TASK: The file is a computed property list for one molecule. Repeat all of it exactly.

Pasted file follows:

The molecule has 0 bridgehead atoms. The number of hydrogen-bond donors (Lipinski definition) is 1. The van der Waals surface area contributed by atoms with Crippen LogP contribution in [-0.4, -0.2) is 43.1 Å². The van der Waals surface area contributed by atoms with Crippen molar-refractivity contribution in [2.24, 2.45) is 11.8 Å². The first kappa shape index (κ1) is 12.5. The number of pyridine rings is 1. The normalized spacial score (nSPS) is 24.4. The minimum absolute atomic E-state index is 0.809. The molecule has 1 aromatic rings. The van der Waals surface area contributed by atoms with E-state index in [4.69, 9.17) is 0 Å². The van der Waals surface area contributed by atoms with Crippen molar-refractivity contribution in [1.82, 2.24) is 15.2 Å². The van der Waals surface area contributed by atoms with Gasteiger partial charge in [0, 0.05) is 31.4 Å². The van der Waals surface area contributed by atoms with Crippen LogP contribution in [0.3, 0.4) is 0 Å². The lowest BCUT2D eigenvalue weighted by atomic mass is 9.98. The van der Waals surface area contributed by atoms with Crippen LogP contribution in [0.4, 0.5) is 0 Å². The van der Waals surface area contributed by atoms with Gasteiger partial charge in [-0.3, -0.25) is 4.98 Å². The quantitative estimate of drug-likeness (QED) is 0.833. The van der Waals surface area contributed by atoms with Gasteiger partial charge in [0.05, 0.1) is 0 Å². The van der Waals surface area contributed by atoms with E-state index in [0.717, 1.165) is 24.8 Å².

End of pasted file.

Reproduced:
The molecule has 0 bridgehead atoms. The number of hydrogen-bond donors (Lipinski definition) is 1. The van der Waals surface area contributed by atoms with Crippen LogP contribution in [-0.4, -0.2) is 43.1 Å². The van der Waals surface area contributed by atoms with Crippen molar-refractivity contribution in [2.24, 2.45) is 11.8 Å². The first kappa shape index (κ1) is 12.5. The number of pyridine rings is 1. The normalized spacial score (nSPS) is 24.4. The minimum absolute atomic E-state index is 0.809. The molecule has 1 aromatic rings. The van der Waals surface area contributed by atoms with E-state index in [4.69, 9.17) is 0 Å². The van der Waals surface area contributed by atoms with Crippen molar-refractivity contribution in [1.82, 2.24) is 15.2 Å². The van der Waals surface area contributed by atoms with Gasteiger partial charge in [0, 0.05) is 31.4 Å². The van der Waals surface area contributed by atoms with Crippen LogP contribution in [0.3, 0.4) is 0 Å². The lowest BCUT2D eigenvalue weighted by atomic mass is 9.98. The van der Waals surface area contributed by atoms with Crippen LogP contribution in [0.4, 0.5) is 0 Å². The van der Waals surface area contributed by atoms with Gasteiger partial charge in [-0.3, -0.25) is 4.98 Å². The quantitative estimate of drug-likeness (QED) is 0.833. The van der Waals surface area contributed by atoms with Gasteiger partial charge in [0.05, 0.1) is 0 Å². The van der Waals surface area contributed by atoms with E-state index in [0.717, 1.165) is 24.8 Å².